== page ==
Press freedom in Israel: Democracy in the age of self-censorship [Eng]
+972 Magazine, May 2013
More worrying than the institutional and legal instruments that at once enable censorship and do not safeguard press freedom but do enjoy public support, is the multiple forms of self-censorship that are deeply ingrained in the journalistic practices and conventions of Israeli media.
Israel: An Exhibition by Syrian Online Activists [Ger]
Hyperland, March 2013
With civil war in Syria entering its third year, a group of Syrian online activists has been engaged in artistic protest. At first inexperienced with digital graphic design, the elaborate political images they have produced have gone viral on the web, and in turn also in the streets, gaining them international acclaim. Now, their artwork is on display in an academic institute in Israel, formally considered an enemy state.
Medical Help for Palestinians Still A Challenge [Eng]
Swissinfo, November 2009
While political divisions refuse to heal, Israeli and Palestinian medical relief groups are trying to overcome numerous hurdles through evolving cooperation.
Bury the Bridge [Eng]
IPS, March 2009
If all goes to plan, passengers will not get to see the beautiful Yitla Stream, or what is left of it, on the train from Jerusalem to Tel Aviv. Construction plans at present include a 144-metre bridge over the mini- canyon in the Jerusalem Hills known as the Yitla Stream. Local people and environmentalists want instead a tunnel link under the Stream in order to keep the habitat intact.
Green Group Resists Oil Exploration [Eng]
IPS, March 2009
A group of Israeli environmentalists is campaigning to prevent oil exploration inside a nature reserve by the Dead Sea. Construction of the drilling facility was approved by the Nature and Parks Authority in the late 1990s. It was only a few years later, in 2003, that the Judean Desert was formally designated as a nature reserve, including the plot of land of the planned drilling site.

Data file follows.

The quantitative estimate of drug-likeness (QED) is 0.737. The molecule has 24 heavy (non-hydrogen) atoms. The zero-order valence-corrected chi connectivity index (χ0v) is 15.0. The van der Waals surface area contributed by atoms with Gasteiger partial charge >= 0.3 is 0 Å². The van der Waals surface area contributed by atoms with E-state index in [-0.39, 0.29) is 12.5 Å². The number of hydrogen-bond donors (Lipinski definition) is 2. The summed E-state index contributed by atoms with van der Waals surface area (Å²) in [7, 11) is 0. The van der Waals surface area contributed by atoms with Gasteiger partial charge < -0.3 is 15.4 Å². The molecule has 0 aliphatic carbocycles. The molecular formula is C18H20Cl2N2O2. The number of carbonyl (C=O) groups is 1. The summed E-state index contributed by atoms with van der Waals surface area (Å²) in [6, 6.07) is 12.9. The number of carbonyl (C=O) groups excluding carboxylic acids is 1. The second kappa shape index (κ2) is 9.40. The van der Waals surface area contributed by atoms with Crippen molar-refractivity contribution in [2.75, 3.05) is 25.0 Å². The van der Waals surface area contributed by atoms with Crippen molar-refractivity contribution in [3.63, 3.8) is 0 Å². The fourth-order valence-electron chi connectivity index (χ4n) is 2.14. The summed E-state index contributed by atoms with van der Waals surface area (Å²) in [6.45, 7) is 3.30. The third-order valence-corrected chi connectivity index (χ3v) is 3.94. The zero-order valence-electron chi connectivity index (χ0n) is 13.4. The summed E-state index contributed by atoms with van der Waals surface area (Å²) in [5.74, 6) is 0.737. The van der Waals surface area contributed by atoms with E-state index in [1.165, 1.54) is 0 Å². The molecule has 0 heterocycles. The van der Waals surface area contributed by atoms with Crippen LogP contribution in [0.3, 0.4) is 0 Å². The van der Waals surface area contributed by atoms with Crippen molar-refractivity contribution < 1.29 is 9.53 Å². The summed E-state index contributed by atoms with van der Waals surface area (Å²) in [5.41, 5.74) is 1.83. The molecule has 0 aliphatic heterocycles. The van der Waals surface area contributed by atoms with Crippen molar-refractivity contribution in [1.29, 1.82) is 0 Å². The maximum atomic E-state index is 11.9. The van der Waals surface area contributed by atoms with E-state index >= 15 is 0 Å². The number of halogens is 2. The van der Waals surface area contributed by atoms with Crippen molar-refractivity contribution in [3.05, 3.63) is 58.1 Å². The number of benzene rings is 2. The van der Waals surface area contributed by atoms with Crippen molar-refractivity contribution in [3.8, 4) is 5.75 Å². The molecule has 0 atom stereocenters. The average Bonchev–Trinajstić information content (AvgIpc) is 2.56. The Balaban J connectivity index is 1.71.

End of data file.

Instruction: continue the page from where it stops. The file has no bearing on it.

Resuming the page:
Darfur Refugees Flee to ‘Enemy State’ Israel [Ger]
Die Welt and Welt Online, November 2007
Adam is an 18-year-old refugee who currently studies in a boarding school in Haifa, Israel. To get there, he went through a two-years-long journey from his small village in Darfur, through Khartoum, Cairo and Jerusalem. He is also the person behind the establishment of an association of Darfur refugees in Israel. Interweaved with Adam’s personal story is the current status of Darfur refugees in Israel. A humanitarian plea on its doorstep, the country that itself had been founded in the aftermath of a genocide has been struggling to address the sudden flow of migrants. Coming from a country considered by Israel as enemy state, most of them have been greeted with long prison detentions.
The Stones of the Wall shall Cry Out [Heb]
Ha’ir and Achbar Ha’ir Online, August 2006
Yossef Lougasi lives in a small apartment in Jaffa with his wife and 385 mosaic portraits of Jewish and Israeli personas, all created by him. Lougassi, born in 1948, emigrated to Israel with 12 family members from Morocco when he was six years old. His unique drawing skills were first discovered when he was asked to draw a picture for his parole officer after he had been caught stealing for his family. The mosaics came later, inspired by ancient mosaics he had seen. He started off by using pieces of a broken kitchen plate, and still today the materials he uses are all leftovers from domestic renovations that he finds on the street. In his view, his art also acts as a protest against state authorities that refused his enrollment to the army due to the fact he hadn’t completed elementary school. For this reason he couldn’t find a job later on. But despite his anger, Lougasi sticks to his art. “Instead of complaining about our country, I decided to create the mosaic portraits of those who had fired me from work,” he says.
Tzomet HaSharon, June 2006
Cliff landslides along Herzliya’s beaches are a threat bathers, as well as to the archaeological site of Apollonia. A number of conservation options have been brought up, all require considerable funding, but also cannot guarantee a permanent solution.
Ein Bokek: Another Nature Reserve to Charge Entrance Fees [Heb]
Ynet, March 2006
“Ein Bokek Project”, initiated by the Israeli Nature Reserves and National Parks Authority, seeks to make the already popular desert spring into a tourist attraction with entrance fees. This investigation revealed serious faults within the process: construction works without permits, public hearings ignored, and general contempt of the law.
Tales from the Pond [Heb]
Tzomet HaSharon, February 2006
Herzliya municipality’s plans promise a wide open public park, the largest of its kind in the region. However, the land on which it is supposed to be established has become disputed. In exchange for their consent to the park plan, private land owners demand a number of residential skyscrapers to be built on part of it. The municipality persistently objects, offering compensation instead. As part of this tug of war, the municipality offers public tours and events in a bid to showcase the natural beauty of the unique marshes that have been there since decades, but at the same time ignores the fact that, once the park is there, this endangered habitat would actually disappear.